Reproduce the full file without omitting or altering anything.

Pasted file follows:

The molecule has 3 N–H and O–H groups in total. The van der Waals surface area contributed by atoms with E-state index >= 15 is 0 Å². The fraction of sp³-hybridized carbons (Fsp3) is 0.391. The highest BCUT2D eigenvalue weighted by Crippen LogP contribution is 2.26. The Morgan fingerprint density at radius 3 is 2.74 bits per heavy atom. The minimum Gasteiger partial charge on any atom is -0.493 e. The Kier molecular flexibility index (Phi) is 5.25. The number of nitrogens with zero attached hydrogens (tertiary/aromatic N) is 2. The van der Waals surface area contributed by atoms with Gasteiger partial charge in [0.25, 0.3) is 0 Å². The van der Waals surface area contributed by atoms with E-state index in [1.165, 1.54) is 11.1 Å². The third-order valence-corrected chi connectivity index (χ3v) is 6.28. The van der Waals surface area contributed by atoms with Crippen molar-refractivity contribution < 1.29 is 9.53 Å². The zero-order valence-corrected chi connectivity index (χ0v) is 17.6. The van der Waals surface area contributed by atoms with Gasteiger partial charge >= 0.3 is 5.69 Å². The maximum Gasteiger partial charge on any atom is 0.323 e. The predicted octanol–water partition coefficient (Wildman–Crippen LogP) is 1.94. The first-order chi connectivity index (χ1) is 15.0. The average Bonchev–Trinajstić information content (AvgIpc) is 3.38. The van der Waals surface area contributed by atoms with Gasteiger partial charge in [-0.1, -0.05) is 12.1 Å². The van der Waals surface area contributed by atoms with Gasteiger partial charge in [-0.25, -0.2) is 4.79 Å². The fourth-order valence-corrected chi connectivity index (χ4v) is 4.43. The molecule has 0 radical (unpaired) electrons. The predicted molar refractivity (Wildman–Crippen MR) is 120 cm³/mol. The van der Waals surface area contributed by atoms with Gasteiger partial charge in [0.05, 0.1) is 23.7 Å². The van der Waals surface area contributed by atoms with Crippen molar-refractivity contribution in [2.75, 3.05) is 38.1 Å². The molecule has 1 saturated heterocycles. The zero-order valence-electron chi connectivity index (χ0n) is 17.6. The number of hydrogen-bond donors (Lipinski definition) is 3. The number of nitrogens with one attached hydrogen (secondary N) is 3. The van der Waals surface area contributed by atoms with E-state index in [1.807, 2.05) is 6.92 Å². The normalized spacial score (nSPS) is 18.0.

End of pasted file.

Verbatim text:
The molecule has 3 N–H and O–H groups in total. The van der Waals surface area contributed by atoms with E-state index >= 15 is 0 Å². The fraction of sp³-hybridized carbons (Fsp3) is 0.391. The highest BCUT2D eigenvalue weighted by Crippen LogP contribution is 2.26. The Morgan fingerprint density at radius 3 is 2.74 bits per heavy atom. The minimum Gasteiger partial charge on any atom is -0.493 e. The Kier molecular flexibility index (Phi) is 5.25. The number of nitrogens with zero attached hydrogens (tertiary/aromatic N) is 2. The van der Waals surface area contributed by atoms with Gasteiger partial charge in [0.25, 0.3) is 0 Å². The van der Waals surface area contributed by atoms with E-state index in [1.165, 1.54) is 11.1 Å². The third-order valence-corrected chi connectivity index (χ3v) is 6.28. The van der Waals surface area contributed by atoms with Crippen molar-refractivity contribution < 1.29 is 9.53 Å². The zero-order valence-corrected chi connectivity index (χ0v) is 17.6. The van der Waals surface area contributed by atoms with Gasteiger partial charge >= 0.3 is 5.69 Å². The maximum Gasteiger partial charge on any atom is 0.323 e. The predicted octanol–water partition coefficient (Wildman–Crippen LogP) is 1.94. The first-order chi connectivity index (χ1) is 15.0. The average Bonchev–Trinajstić information content (AvgIpc) is 3.38. The van der Waals surface area contributed by atoms with Gasteiger partial charge in [-0.1, -0.05) is 12.1 Å². The van der Waals surface area contributed by atoms with Gasteiger partial charge in [-0.25, -0.2) is 4.79 Å². The fourth-order valence-corrected chi connectivity index (χ4v) is 4.43. The molecule has 0 radical (unpaired) electrons. The predicted molar refractivity (Wildman–Crippen MR) is 120 cm³/mol. The van der Waals surface area contributed by atoms with Gasteiger partial charge in [0.05, 0.1) is 23.7 Å². The van der Waals surface area contributed by atoms with Crippen molar-refractivity contribution in [2.75, 3.05) is 38.1 Å². The molecule has 1 saturated heterocycles. The zero-order valence-electron chi connectivity index (χ0n) is 17.6. The number of hydrogen-bond donors (Lipinski definition) is 3. The number of nitrogens with one attached hydrogen (secondary N) is 3. The van der Waals surface area contributed by atoms with E-state index in [1.807, 2.05) is 6.92 Å². The normalized spacial score (nSPS) is 18.0.